What do readers want to read?

What do readers want to read? That may be the question of the hour.

While authors claim that readers are asking for “messier” fiction, publishers equally maintain that readers aren’t buying what’s already available. Yet, during a recent author panel at the Christian Fiction Readers Retreat (CFRR), the overwhelming consensus from the audience of readers called for more authentic Christian fiction.

Readers and authors alike are tired of prose that feels forced or isn’t authentic to real life or even to the characters. Richard Mabry, award-winning author of medical suspense novels, explains, “What I see in some Christian fiction is a disguised sermon, either detailing the need for acceptance of Jesus or a retelling of how to go about accepting His forgiveness.”

And while the sermon certainly has its place—and its readership—in Christian fiction, author Jennifer Rodewald’s observations align with other reader feedback. “I think they’re saying they’re tired of everything needing to be ‘likable,’ which usually translates in the Christian fiction world as ‘as almost perfect as you can get without actually being Jesus himself.’ So many readers simply cannot relate to that, and it makes them soul worn.”

Chris Jager, fiction buyer for Baker Book House, echoes what readers (including herself) are craving, “Some of the best books in the Christian market that I have read included a Christian character that just lived alongside someone and tried to answer questions to the best of their ability. No preaching, just real life.”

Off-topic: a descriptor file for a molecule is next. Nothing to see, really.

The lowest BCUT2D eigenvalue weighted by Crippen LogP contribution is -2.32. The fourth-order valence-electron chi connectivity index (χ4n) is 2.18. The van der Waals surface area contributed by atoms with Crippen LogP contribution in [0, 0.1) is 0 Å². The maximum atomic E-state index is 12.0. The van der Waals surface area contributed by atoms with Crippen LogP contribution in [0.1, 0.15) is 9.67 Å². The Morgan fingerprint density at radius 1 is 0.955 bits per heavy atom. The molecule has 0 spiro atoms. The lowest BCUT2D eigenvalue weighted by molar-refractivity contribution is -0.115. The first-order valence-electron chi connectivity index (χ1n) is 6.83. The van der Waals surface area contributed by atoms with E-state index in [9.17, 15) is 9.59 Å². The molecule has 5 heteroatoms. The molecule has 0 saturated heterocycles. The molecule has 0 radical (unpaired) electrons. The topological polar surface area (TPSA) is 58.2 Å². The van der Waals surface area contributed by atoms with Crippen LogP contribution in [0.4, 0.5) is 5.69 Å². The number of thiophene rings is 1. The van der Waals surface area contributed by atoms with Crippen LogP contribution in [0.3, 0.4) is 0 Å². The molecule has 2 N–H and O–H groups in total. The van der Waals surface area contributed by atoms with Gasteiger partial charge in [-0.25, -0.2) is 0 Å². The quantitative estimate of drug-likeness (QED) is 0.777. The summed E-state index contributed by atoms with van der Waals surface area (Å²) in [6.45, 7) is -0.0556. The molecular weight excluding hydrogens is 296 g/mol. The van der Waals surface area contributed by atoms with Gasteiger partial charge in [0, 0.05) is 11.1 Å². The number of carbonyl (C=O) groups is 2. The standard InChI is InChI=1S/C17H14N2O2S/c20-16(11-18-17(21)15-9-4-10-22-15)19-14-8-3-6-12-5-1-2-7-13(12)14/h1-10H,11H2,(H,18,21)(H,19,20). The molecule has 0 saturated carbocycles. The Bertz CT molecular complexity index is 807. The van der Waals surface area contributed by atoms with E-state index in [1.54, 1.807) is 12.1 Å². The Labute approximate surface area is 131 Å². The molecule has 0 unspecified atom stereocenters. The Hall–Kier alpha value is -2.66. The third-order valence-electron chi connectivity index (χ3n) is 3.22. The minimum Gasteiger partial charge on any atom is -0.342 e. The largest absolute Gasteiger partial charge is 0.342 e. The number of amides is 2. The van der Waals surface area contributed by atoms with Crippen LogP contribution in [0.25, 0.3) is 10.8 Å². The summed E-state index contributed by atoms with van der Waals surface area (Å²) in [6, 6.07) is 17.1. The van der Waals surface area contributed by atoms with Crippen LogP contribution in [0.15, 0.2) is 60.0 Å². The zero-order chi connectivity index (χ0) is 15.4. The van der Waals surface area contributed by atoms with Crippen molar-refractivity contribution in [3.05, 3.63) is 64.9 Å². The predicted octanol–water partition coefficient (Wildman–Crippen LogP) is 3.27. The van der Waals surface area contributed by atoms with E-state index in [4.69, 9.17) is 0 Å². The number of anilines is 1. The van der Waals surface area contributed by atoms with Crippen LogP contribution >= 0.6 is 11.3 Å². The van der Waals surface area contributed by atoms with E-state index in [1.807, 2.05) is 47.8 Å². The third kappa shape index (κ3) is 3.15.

At the same time, readers don’t want edgy for edgy’s sake either. Kristi Ann Hunter, a member of the Subtle Faith Panel at CFRR, observes, “I don’t think there’s a lot of readers wanting more cuss words or blood spatters. I think people just want it real, and Christian fiction has such a reputation for being neat and pretty that simple real life has become edgy.”

Rachel Dixon of BookwormMama.org agrees, “When a story is forced (and I have read quite a few), the reader can tell. There’s a lack of connection with the characters and the passion (and not just the romantic kind) falls painfully short of expectations.”

That applies to both the edgy and the preachy sides of Christian fiction. Amy Green, fiction publicist for Bethany House Publishers, believes this need for authenticity is “a good challenge for authors passionate about difficult issues to learn to write in such a compelling way that the issue doesn’t outweigh the story.”

So, back to our original question: What do readers want to read?

“Readers are looking for authenticity, characters, and situations they can relate to, stories that show them God’s grace and love are bigger than their past, their weaknesses, and their circumstances,” says Beth Erin of FaithfullyBookish.com.

Reviewer Melissa Parcel adds, “Personally as a reader, I’m looking for real-life situations that can help me see that I’m not alone, and that show the power of God in those messy situations.”

Heather Trost of The Greatest Gift and Scripture Supply in Pueblo, Colorado, says, “We’re hungry for new, well-written works that show people how to live out their faith in real ways.”

The mystery remains why the sales numbers don’t reflect these desires. Whatever the reason, readers, authors, and publishers need to invest more time in talking about this discrepancy and finding solutions together. Our love for Christian fiction, for the Gospel, and for each other requires nothing less.

—Carrie Schmidt


 Read parts 1 and 2 of the conversation in the August and September Christian MARKET, respectively, or at cbaonline.org/living-edge-part-1/ and cbaonline.org/living-edge-part-2/.